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O'Reilly: The Union Jack Act of 2013

The New York State Capitol in Albany. (March

The New York State Capitol in Albany. (March 10, 2008) Credit: Getty Images

Albany's newest corruption story just got richer.

Former Senate Democratic Leader John Sampson was arrested this week in an alleged $440,000 embezzlement scheme. His arrest follows that of former Democratic Senate Majority Leader, Malcolm Smith, who was taken away in bracelets last month for allegedly trying to bribe his way into the New York City Republican mayoral primary, where he would have had access to as much as $3 million in taxpayer-provided campaign dollars.

What do Sampson and Smith have in common?

Both were prime sponsors of "reform" legislation to bring New York City's public campaign financing program to Albany.

Richer, indeed.

On Tuesday, I sat in on a New York Senate hearing in Albany on the bill, which is being touted by its proponents as the "Clean Elections Act." A more truthful moniker for the legislation might be the "Union Jack Act," because, at the end of the day that's what the bill would allow the unions to do: jack New York taxpayers to the tune of billions, once the Republicans are run out of Albany, which they almost certainly will be if public financing passes.

The hearing, hosted by the Republicans, was available to the public via live webcast, but not everyone was allowed in. That caused a mild and understandable uproar, but I'm not sure it was by the "public."

The group of young men protesting outside the hearing chamber, shouting "let the public in!," held professionally-printed signs and engaged in too-well-rehearsed foot stomping to be mistaken for anything other than trained protesters. If you shut your eyes while listening to them, and imagined day-old cheese, it could have been in the Wisconsin state capitol during its 2011 union takeover. Same players; different state.

The Working Families Party, an amalgam of left wing and union interests, is among those leading the effort in New York to pass public campaign financing. I don't know if the protesters outside the hearing were from the WFP, but the young canvasser who rang my doorbell in Westchester last week identified himself as such. He "just stopped by" to ask my wife, a Democrat, to sign a petition in favor of the "Clean Elections" bill. They don't call it organized labor for nothing.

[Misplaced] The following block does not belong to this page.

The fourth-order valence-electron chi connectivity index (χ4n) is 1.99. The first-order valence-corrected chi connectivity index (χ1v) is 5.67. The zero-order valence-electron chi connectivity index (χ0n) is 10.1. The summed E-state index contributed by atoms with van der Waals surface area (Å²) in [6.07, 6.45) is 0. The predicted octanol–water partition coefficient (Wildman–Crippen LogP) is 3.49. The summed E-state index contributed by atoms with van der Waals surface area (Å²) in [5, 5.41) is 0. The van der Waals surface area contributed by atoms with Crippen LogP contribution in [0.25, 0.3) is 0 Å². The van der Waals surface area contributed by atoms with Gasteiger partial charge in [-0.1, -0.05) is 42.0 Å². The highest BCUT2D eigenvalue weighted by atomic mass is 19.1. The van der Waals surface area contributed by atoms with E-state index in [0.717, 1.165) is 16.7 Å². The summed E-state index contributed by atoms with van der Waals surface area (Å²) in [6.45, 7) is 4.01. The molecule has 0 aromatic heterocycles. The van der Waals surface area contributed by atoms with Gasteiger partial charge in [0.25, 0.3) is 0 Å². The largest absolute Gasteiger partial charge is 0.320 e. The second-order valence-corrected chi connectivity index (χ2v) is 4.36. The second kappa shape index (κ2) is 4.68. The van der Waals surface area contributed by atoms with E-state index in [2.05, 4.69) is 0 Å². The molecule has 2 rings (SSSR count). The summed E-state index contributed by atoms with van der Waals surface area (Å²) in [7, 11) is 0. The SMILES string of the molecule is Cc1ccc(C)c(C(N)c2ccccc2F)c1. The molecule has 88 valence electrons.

The WFP has been pushing this legislation for more than five years, and it's obvious why. The Clean Elections/Union Jack Act would cap contributions for those who traditionally support Republican candidates, but do nothing to check the value of the enormous ground machine the unions have created -- the type of operation that can ring doorbells around the state at a moment's notice. It would give union-supported candidates a huge advantage in contested elections going forward.

It was ironic, then, that in the four hours I stayed at the Albany hearing, the word "union" was never uttered once -- not a single time. That's how powerful the unions are in New York, even among state senate Republicans who are being systematically culled through their efforts.

The unions are joined by good government groups that understandably want to do something -- anything -- in the wake of the latest political scandals in the state. But shouldn't the zeal with which the WFP is trying to ram this bill through give those good government groups pause?

It doesn't seem to be. Even the million dollars that has suddenly materialized to drive the bill forward hasn't raised protests among the good governmenters.

The essential measure of any legislation needs to be "does it benefit the public?" And after 25 years and hundreds of millions of taxpayer dollars spent on New York City elections, no one can point to how it does. There are still crooks in New York City politics; lobbyists still rule the roost, and voter participation is at a historic low. Nothing has changed; the taxpayers are just a little lighter in the wallet for it.

Public financing might make people feel better about themselves for doing something to address corruption, but is the illusion of progress really worth the $150 million or so it will cost state taxpayers to finance elections every cycle? Is it worth the one-party state government that may very well come from it?

There will be only one clear winner if public financing passes in New York State -- the organized protesters outside that hearing room door.

William F. B. O'Reilly is a Newsday columnist and a Republican political consultant.